This is the best Christmas flash mob I've seen, partly because of the way the shoppers react and get involved. I love how these fun musical moments make everyone stop for just a few minutes during the Christmas craziness and remember what it is that we are really celebrating:
Thursday, December 15, 2011
I took it to the local computer store where they tried to work their magic--last time they were successful. This time...nothing. So, instead of spending the day working on my lesson for church, I spent the day transferring things to my external hard drive.
When Eric came home I got to give him the good news--not! The sad truth is that these days, a computer is essential for so many things. My sweet man told me to get whatever I wanted, although we had already discussed the transition to an Apple. I assured him that I would get the most basic, inexpensive one. And that is what I did.
Setting it up has been a little time-consuming, but not bad. A lot of my installation CDs for things will not work anymore, which I was prepared for. Not only because of transferring to an Apple, but because they are just too old. Thank goodness for online drivers! Installing my printer was my biggest concern, but only after a couple of minor hiccups, I did it. Whew!
Other things will not be possible to transfer over, mainly my music from my Zune player, which uses an Mp3 format, while Apple uses an Mp4. Tricky! My Zune player is nearly full anyway, so I can live with not adding/subtracting anything from it.
I do love having a big 21" screen to look at. The resolution is amazing and bright. It makes everything look beautiful!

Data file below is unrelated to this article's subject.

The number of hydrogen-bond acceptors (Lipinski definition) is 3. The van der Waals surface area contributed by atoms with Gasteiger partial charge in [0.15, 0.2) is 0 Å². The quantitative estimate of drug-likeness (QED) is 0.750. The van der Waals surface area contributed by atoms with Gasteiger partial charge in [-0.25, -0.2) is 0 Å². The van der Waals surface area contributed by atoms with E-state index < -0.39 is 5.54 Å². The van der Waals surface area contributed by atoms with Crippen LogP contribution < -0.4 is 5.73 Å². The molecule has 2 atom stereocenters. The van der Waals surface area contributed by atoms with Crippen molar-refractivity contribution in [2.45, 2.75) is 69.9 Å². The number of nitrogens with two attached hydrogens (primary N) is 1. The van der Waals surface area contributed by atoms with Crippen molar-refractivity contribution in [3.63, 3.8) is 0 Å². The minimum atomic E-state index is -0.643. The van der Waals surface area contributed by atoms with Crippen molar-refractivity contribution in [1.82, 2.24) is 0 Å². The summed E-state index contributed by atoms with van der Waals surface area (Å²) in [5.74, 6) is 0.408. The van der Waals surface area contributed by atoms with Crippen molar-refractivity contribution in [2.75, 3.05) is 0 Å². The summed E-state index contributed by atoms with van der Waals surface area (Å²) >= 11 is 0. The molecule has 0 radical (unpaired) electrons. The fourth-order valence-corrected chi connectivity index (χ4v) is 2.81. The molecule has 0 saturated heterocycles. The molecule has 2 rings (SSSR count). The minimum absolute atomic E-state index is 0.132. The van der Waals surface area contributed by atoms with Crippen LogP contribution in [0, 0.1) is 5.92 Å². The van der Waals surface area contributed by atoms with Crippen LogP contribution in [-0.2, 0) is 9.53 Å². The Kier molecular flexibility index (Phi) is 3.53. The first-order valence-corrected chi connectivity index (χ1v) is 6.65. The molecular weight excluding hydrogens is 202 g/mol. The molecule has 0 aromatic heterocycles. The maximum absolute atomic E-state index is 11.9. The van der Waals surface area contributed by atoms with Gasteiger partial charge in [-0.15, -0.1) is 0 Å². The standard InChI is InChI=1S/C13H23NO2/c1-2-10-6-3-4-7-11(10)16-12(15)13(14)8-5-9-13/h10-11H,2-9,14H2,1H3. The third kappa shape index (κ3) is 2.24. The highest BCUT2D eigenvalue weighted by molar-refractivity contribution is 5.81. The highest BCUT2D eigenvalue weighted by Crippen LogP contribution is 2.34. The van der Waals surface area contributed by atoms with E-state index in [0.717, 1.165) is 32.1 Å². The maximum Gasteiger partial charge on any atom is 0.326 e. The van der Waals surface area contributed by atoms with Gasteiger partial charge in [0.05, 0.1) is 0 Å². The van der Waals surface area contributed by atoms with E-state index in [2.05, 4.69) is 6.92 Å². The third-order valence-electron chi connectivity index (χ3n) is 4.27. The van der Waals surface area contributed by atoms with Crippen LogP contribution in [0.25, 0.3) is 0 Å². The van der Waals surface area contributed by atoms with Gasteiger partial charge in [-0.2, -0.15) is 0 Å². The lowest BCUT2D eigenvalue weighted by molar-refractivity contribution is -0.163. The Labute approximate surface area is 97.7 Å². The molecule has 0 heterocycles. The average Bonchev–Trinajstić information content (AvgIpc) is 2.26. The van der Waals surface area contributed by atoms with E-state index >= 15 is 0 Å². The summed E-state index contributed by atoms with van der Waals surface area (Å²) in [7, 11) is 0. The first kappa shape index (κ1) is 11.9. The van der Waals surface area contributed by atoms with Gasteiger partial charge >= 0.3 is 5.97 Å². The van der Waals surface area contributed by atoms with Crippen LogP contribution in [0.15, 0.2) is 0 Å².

Everything that needed to be done to make the iMac feel like "mine" is essentially done. This and all of those changes on Facebook on the same day!
I just feel blessed that when something happens, like my laptop becoming unusable, that we can just say, "go get a new one." That in itself is something to be very grateful for.
Tuesday, December 13, 2011
These videos are courtesy of R. Holdman of Pleasant Grove, UT. You can visit his website at: www.holdman.com/christmas/video
Turn up those speakers and enjoy!
Carol of the Bells
Miracle on 34th Street
P.S If you are one of those people that just has to know how this is done, you can get your answers at HERE. It takes a lot of patience!
Monday, December 12, 2011
What do you think? Leave your thoughts in the comments section....
I was sent these images in an email today. For many, Christmas is the time to remember those who are no longer with us, especially those whose lives were cut short while defending the rights of others.
"Readers may be interested to know that these wreaths -- some 5,000 -- are donated by the Worcester Wreath Co. of Harrington, Maine . The owner, Merrill Worcester, not only provides the wreaths, but covers the trucking expense as well. He's done this since 1992. A wonderful guy. Also, most years, groups of Maine school kids combine an educational trip to DC with this event to help out. Making this even more remarkable is the fact that Harrington is in one of the poorest parts of the state."
Saturday, December 10, 2011
All you need to do is click on the picture, then right-click and hit "save as desktop background." The images are big enough to transfer clearly to your screen. Enjoy!
Tuesday, December 6, 2011